Rock avalanches - distribution and frequencies in the inner part of Storfjorden, Møre og Romsdal county, Norway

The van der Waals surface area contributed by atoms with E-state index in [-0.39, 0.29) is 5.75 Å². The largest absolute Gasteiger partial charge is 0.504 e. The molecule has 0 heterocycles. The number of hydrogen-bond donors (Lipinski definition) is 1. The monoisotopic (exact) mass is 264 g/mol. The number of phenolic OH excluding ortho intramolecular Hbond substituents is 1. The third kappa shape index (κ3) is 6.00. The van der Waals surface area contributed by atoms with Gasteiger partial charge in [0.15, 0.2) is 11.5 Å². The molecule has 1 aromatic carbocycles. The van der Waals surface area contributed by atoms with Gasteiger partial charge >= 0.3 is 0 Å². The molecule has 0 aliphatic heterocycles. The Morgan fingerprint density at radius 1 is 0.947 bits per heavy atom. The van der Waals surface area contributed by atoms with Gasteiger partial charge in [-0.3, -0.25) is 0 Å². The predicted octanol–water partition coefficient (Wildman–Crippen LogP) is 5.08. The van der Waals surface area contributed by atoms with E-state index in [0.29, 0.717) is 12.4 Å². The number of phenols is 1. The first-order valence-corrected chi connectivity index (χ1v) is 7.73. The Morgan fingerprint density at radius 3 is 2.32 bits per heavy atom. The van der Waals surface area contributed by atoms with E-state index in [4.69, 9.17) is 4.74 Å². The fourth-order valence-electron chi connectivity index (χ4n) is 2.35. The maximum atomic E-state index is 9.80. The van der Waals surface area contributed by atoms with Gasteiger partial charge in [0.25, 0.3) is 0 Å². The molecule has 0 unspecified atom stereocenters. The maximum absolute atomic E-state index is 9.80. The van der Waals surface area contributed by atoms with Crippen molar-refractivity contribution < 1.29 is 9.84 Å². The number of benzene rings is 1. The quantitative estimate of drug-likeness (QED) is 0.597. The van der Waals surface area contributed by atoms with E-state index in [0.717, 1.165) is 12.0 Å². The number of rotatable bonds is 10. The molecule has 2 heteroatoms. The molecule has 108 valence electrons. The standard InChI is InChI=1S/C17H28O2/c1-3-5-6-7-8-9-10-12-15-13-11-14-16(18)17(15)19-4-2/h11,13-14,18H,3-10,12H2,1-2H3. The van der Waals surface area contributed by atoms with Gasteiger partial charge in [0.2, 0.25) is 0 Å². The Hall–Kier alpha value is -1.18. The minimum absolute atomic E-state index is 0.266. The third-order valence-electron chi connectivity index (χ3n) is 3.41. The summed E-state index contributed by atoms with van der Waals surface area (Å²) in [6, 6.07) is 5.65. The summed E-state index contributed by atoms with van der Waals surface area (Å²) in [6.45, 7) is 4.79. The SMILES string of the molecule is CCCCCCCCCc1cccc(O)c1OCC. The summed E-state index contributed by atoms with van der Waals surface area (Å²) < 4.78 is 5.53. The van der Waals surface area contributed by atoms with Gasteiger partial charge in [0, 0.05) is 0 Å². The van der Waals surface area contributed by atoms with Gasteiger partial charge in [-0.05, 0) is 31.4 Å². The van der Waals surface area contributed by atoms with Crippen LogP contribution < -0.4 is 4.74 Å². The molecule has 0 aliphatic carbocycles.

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Past landslide deposits store valuable and important information that can be used for geohazard analysis. This includes data on frequency of events, run-out distances and dynamics of rock avalanches. Investigations of rock-avalanche events also give possibilities for back-calculation (modelling of avalanches), such as conditions for sliding in potential unstable slopes.\rA complete swath bathymetry dataset from the inner parts of Storfjorden and its tributary fjords has been studied. Based on this dataset and seismic data, rock-avalanche deposits on the fjords bottom have been mapped. An inventory of avalanche debris distribution and volumes has been compiled. A relative chronostratigraphy is elaborated, and slides are tentatively put into this frame based on seismostratigraphic position and freshness of surface morphology. In many cases it is difficult to distinguish between large rock-avalanches with volumes more than 100000m3, and rock fall and alluvial cones. Hence the number of avalanches may be higher than listed in the inventory.\rA total of 108 rock-avalanches have been mapped. Twentyfive events occurred during the deglaciation (12500-10000 14C years BP) and the deposits from these avalanches constitute 522mill. m3, or 89%, of a total avalanche volume of 587mill. m3 registered in the fjords. 5 out of these 25 avalanches contribute 79% of the total debris volume. Twenty-one slides are equal to or larger than the 1934 Tafjord Slide, but only six of these occurred during the Holocene. The frequency of rock-avalanches was very high during the Younger Dryas and Preboreal periods, i.e. from 11 000 to 9000 14C years BP with approximately 45 recognised slides. After that, we see a more or less even distribution of rock-avalanches throughout the Holocene, with5-8 slides per 1000 years. The largest avalanche deposit is found in Sunnylvsfjorden, below Blåhornet, slightly north of the Åknes Slide, which is presently active.\rThe rock-avalanche activity is highest in Geirangerfjorden with a frequency of one slide every 350 years. The slides are, however, smaller than in other fjords. In Tafjorden the frequency is one slide every 650 years, in Synnylvsfjorden one slide every 1300 years and in Storfjorden from Stordal to the mouth of Sunnylvsfjorden, the observed slide frequency is one every 3000 years. The present data clearly shows that the Storfjorden area has a high frequency of large rock-avalanche events, and that there is a need for geological investigations to map unstable and active rock slopes in the fjord areas.